Burnout Prevention Wellness Programs in Clinical Training preservice experiences
- Eric Thompson, Ph.D. – College of Psychology
- Isabel Thompson, Ph.D. – College of Psychology
- Sarah Valley Gray, Psy.D. – College of Psychology
- Jessica Haas, Ph.D. – College of Psychology
- Caroline Talbot, BA – College of Psychology
- Janet Roseman, Ph.D. – College of Osteopathic Medicine
- Broward County Public Schools
- Karen Grosby, Ed.D. – College of Psychology
The importance of addressing student personal wellness has gained attention and importance in the helping professions, including counseling and psychology (Thompson, Amatea, & Thompson, 2014;(Grise-Owens, Miller, Escobar-Ratliﬀ, & George, 2018; Roach & Young, 2007; Wise, Hersh, & Gibson, 2012)). Research that supports the wellness levels of students in graduate programs in an attempt to reinforce this awareness and skills early on have increased as well (Zahniser, Rupert, Dorociak, 2017; Wolf, Thompson, Thompson, & Smith, 2012). Few of these studies, however extend beyond advocating for wellness and self-care and into actions or programs that will help graduate students in training. Wellness advocacy, is the promotion of the crucial nature of wellness for clinicians. With increased frequency, national accrediting bodies for school counselors and psychologists have advocated for and require self-care as a method of reducing burnout and compassion fatigue(Santana & Fouad, 2017; Wise et al., 2012). A variety of interventions have been developed to enhance wellness, prevent burnout, or help reduce the eﬀects of burnout. Examples of these interventions include elective courses that focus on wellness (Schure et al., 2008) and co-curricular wellness workshops for counselors (Wolf et al., 2012). School counselors and psychology trainees may beneﬁt from an empirically based explicit wellness/self-care plan during their practicum/internship experiences.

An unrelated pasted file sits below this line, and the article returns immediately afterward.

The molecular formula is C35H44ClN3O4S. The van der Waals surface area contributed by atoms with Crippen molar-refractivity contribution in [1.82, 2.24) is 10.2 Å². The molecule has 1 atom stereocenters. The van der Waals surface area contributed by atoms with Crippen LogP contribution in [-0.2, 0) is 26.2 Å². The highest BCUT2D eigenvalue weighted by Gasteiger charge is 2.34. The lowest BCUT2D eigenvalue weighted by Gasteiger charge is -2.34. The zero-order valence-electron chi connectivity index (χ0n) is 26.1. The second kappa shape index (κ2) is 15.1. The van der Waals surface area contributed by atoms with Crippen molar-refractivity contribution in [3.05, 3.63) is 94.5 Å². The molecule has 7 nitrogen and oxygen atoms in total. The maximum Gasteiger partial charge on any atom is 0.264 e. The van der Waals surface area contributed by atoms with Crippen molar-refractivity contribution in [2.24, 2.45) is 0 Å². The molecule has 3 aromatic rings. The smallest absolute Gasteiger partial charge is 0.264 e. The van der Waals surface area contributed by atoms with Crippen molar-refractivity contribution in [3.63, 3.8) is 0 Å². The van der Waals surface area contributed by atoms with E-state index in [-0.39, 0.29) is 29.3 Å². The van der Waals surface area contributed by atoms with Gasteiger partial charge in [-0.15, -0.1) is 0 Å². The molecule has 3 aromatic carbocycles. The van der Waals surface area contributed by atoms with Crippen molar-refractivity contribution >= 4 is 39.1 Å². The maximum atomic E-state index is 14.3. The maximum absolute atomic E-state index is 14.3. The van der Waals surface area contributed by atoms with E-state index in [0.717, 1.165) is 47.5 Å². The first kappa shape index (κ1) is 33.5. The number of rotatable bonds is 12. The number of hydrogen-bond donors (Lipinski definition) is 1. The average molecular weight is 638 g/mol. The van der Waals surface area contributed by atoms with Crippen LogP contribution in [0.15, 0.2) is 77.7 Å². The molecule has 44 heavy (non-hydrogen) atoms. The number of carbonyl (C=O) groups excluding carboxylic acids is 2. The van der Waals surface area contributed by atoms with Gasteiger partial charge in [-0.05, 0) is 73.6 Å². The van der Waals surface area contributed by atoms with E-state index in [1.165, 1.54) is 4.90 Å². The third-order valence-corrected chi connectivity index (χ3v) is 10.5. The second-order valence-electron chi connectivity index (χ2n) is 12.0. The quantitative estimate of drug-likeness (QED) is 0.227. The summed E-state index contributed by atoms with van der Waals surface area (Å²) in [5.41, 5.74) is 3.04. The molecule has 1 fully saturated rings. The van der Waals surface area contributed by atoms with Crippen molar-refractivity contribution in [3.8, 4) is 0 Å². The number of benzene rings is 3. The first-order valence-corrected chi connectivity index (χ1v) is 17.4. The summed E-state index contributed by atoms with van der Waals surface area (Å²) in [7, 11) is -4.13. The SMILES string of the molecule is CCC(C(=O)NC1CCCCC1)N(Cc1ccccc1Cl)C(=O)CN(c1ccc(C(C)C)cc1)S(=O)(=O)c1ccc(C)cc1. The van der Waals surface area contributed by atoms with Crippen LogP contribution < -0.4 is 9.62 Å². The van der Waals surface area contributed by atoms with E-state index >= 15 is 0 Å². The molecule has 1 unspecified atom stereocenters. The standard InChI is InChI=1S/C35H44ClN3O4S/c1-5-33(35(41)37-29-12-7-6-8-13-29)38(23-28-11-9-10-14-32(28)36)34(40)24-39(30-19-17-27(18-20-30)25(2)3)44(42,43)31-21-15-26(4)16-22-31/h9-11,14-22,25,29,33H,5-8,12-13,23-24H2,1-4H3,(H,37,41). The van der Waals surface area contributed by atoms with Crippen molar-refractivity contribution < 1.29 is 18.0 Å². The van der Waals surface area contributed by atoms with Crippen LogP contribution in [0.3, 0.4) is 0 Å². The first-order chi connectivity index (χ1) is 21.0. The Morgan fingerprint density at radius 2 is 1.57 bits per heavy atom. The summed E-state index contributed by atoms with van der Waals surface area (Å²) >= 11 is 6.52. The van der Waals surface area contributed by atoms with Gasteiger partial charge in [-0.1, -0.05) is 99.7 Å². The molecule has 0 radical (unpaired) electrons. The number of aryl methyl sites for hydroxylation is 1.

The goal of the proposed study is to develop, in collaboration with the district supervisor for Broward County School Counselors, and a faculty member from the College of Osteopathic Medicine, a self-care plan based on contemplative/mindfulness theories and the 5F-Wel model (Myers; & Sweenty, 2005). The 5f-Wel model of Wellness measures life task constructs described by Humanistic theorist Alfred Adler. Such tasks include creativity, physical health, mental health, and spiritual wellness (Wolf et al, 2012). A series of workshops will be developed and provided for clinicians in training to introduce alternative and complementary self-care strategies. This wellness/self-care curriculum will be embedded into the existing supervision courses that are required for school counseling and school psychology trainees during their practicum and internship experiences. Participation in the study will be voluntary – students will be given a choice to opt in or opt out of the workshops as well as the research study.